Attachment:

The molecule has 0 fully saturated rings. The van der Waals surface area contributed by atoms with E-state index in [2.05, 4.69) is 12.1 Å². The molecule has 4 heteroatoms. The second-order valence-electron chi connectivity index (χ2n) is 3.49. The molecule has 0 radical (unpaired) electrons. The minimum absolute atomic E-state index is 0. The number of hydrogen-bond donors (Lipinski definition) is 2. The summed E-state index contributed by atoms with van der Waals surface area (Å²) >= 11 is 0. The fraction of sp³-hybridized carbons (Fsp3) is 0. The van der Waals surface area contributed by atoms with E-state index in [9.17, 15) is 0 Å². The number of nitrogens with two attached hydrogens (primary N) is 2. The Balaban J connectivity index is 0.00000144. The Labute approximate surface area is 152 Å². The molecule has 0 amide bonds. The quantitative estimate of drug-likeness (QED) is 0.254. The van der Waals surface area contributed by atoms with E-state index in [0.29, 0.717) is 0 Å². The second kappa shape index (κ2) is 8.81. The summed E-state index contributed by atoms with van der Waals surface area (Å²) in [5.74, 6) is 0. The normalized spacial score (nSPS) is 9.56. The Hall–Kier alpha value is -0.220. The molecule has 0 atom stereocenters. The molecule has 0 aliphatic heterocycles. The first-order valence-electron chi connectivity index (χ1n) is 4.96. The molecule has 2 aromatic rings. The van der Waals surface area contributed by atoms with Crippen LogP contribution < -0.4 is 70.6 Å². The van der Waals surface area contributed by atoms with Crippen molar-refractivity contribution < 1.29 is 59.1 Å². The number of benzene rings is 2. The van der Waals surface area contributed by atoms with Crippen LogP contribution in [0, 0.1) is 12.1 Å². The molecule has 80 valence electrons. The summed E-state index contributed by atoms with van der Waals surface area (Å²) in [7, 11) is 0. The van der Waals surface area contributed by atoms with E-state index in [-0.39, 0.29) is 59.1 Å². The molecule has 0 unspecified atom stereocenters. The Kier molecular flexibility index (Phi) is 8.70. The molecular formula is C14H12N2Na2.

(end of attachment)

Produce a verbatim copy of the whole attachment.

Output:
The molecule has 0 fully saturated rings. The van der Waals surface area contributed by atoms with E-state index in [2.05, 4.69) is 12.1 Å². The molecule has 4 heteroatoms. The second-order valence-electron chi connectivity index (χ2n) is 3.49. The molecule has 0 radical (unpaired) electrons. The minimum absolute atomic E-state index is 0. The number of hydrogen-bond donors (Lipinski definition) is 2. The summed E-state index contributed by atoms with van der Waals surface area (Å²) >= 11 is 0. The fraction of sp³-hybridized carbons (Fsp3) is 0. The van der Waals surface area contributed by atoms with E-state index in [9.17, 15) is 0 Å². The number of nitrogens with two attached hydrogens (primary N) is 2. The Balaban J connectivity index is 0.00000144. The Labute approximate surface area is 152 Å². The molecule has 0 amide bonds. The quantitative estimate of drug-likeness (QED) is 0.254. The van der Waals surface area contributed by atoms with E-state index in [0.29, 0.717) is 0 Å². The second kappa shape index (κ2) is 8.81. The summed E-state index contributed by atoms with van der Waals surface area (Å²) in [5.74, 6) is 0. The normalized spacial score (nSPS) is 9.56. The Hall–Kier alpha value is -0.220. The molecule has 0 atom stereocenters. The molecule has 0 aliphatic heterocycles. The first-order valence-electron chi connectivity index (χ1n) is 4.96. The molecule has 2 aromatic rings. The van der Waals surface area contributed by atoms with Crippen LogP contribution < -0.4 is 70.6 Å². The van der Waals surface area contributed by atoms with Crippen molar-refractivity contribution < 1.29 is 59.1 Å². The number of benzene rings is 2. The van der Waals surface area contributed by atoms with Crippen LogP contribution in [0, 0.1) is 12.1 Å². The molecule has 80 valence electrons. The summed E-state index contributed by atoms with van der Waals surface area (Å²) in [7, 11) is 0. The van der Waals surface area contributed by atoms with E-state index in [-0.39, 0.29) is 59.1 Å². The molecule has 0 unspecified atom stereocenters. The Kier molecular flexibility index (Phi) is 8.70. The molecular formula is C14H12N2Na2.